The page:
Abstract

Simulations are presented focusing on the role of temperature inversions in controlling the formation and strength of downslope wind storms. Three mechanisms are examined depending on the relative height of the inversion with respect to the mountain and the stability of vertically propagating mountain waves. For low-level inversions, flows are generated that closely resemble a reduced gravity shallow water hydraulic response with a large vertical displacement of the inversion on the lee side of the mountain. For higher-level inversion cases, simulated flows more closely followed a stratified hydraulic behavior with the inversion acting as a rigid reflective lid. In the third mechanism, downslope winds were forced by a self-induced critical layer located below the inversion height. The presence of the inversion in this case had little effect on the resulting downslope winds.

Observations made on the Falkland Islands show that downslope windstorms may preferentially occur in early morning even without synoptic-scale changes in atmospheric structure. Most windstorms on the Falkland Islands generally have a short jet length; rare, longer jet length storms typically occur in conjunction with a strong low-level inversion. Idealized numerical experiments tend to produce a similar response depending on the presence of strong low-level inversion and surface cooling. Results suggest that surface heating can have significant control on the flow response by reducing the low-level inversion strength, or by changing the stratification and wind velocity below the inversion, thereby preventing a strong downslope windstorm.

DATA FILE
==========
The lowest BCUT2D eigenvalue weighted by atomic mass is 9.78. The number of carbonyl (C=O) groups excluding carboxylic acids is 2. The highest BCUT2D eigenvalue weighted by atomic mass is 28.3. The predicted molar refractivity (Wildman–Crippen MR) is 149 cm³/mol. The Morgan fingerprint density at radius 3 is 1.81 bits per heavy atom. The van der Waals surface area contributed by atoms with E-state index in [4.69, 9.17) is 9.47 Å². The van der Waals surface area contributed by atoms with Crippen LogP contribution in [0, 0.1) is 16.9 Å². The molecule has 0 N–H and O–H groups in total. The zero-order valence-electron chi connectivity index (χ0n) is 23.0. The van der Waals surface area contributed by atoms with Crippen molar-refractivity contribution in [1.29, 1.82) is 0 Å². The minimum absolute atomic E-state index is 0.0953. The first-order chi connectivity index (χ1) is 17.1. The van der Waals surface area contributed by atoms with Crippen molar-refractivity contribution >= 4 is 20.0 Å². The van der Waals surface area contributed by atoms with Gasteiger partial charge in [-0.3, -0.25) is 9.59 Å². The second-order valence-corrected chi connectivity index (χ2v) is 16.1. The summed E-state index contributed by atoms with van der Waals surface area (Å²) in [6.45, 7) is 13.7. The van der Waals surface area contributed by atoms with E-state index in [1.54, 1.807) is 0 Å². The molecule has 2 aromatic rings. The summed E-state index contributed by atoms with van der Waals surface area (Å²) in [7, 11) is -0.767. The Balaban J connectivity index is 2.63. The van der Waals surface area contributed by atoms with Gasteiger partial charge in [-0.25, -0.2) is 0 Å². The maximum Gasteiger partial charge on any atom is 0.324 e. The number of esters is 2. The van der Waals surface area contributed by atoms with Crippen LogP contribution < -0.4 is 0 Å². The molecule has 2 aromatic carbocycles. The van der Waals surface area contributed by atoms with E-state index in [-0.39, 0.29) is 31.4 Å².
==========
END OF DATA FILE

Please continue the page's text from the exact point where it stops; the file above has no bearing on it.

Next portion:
1. Introduction